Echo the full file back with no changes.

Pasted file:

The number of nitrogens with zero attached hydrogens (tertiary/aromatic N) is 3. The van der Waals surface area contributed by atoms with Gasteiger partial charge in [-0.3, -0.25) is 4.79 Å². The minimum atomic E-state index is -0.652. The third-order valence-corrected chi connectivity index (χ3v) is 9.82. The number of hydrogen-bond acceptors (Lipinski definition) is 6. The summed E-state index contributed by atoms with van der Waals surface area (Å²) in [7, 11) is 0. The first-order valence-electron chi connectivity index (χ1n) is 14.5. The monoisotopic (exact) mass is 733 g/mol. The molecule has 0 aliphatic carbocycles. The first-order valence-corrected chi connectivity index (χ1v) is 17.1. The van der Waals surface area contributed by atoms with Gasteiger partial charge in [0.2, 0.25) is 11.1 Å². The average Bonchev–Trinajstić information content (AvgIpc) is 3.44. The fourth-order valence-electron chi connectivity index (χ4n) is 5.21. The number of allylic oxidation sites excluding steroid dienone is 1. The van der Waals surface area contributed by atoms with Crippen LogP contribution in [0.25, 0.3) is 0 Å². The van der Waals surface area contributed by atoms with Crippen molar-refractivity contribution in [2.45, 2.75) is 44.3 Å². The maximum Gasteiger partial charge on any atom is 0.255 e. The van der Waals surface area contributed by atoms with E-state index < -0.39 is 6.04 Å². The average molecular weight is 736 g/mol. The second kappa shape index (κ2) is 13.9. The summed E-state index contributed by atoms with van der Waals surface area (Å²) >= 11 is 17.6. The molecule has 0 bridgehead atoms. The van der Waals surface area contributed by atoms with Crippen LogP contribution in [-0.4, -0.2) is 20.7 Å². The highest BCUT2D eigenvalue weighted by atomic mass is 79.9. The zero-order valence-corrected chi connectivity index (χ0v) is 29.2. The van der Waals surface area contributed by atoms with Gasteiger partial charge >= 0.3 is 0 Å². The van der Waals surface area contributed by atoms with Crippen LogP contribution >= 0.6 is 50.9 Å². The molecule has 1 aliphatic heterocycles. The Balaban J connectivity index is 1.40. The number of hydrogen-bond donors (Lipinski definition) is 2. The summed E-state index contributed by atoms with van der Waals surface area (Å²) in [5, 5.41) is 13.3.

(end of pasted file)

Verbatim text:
The number of nitrogens with zero attached hydrogens (tertiary/aromatic N) is 3. The van der Waals surface area contributed by atoms with Gasteiger partial charge in [-0.3, -0.25) is 4.79 Å². The minimum atomic E-state index is -0.652. The third-order valence-corrected chi connectivity index (χ3v) is 9.82. The number of hydrogen-bond acceptors (Lipinski definition) is 6. The summed E-state index contributed by atoms with van der Waals surface area (Å²) in [7, 11) is 0. The first-order valence-electron chi connectivity index (χ1n) is 14.5. The monoisotopic (exact) mass is 733 g/mol. The molecule has 0 aliphatic carbocycles. The first-order valence-corrected chi connectivity index (χ1v) is 17.1. The van der Waals surface area contributed by atoms with Gasteiger partial charge in [0.2, 0.25) is 11.1 Å². The average Bonchev–Trinajstić information content (AvgIpc) is 3.44. The fourth-order valence-electron chi connectivity index (χ4n) is 5.21. The number of allylic oxidation sites excluding steroid dienone is 1. The van der Waals surface area contributed by atoms with Crippen LogP contribution in [0.25, 0.3) is 0 Å². The van der Waals surface area contributed by atoms with Crippen molar-refractivity contribution in [2.45, 2.75) is 44.3 Å². The maximum Gasteiger partial charge on any atom is 0.255 e. The van der Waals surface area contributed by atoms with E-state index < -0.39 is 6.04 Å². The average molecular weight is 736 g/mol. The second kappa shape index (κ2) is 13.9. The summed E-state index contributed by atoms with van der Waals surface area (Å²) >= 11 is 17.6. The molecule has 0 bridgehead atoms. The van der Waals surface area contributed by atoms with Crippen LogP contribution in [-0.4, -0.2) is 20.7 Å². The highest BCUT2D eigenvalue weighted by atomic mass is 79.9. The zero-order valence-corrected chi connectivity index (χ0v) is 29.2. The van der Waals surface area contributed by atoms with Gasteiger partial charge >= 0.3 is 0 Å². The van der Waals surface area contributed by atoms with Crippen LogP contribution >= 0.6 is 50.9 Å². The molecule has 1 aliphatic heterocycles. The Balaban J connectivity index is 1.40. The number of hydrogen-bond donors (Lipinski definition) is 2. The summed E-state index contributed by atoms with van der Waals surface area (Å²) in [5, 5.41) is 13.3.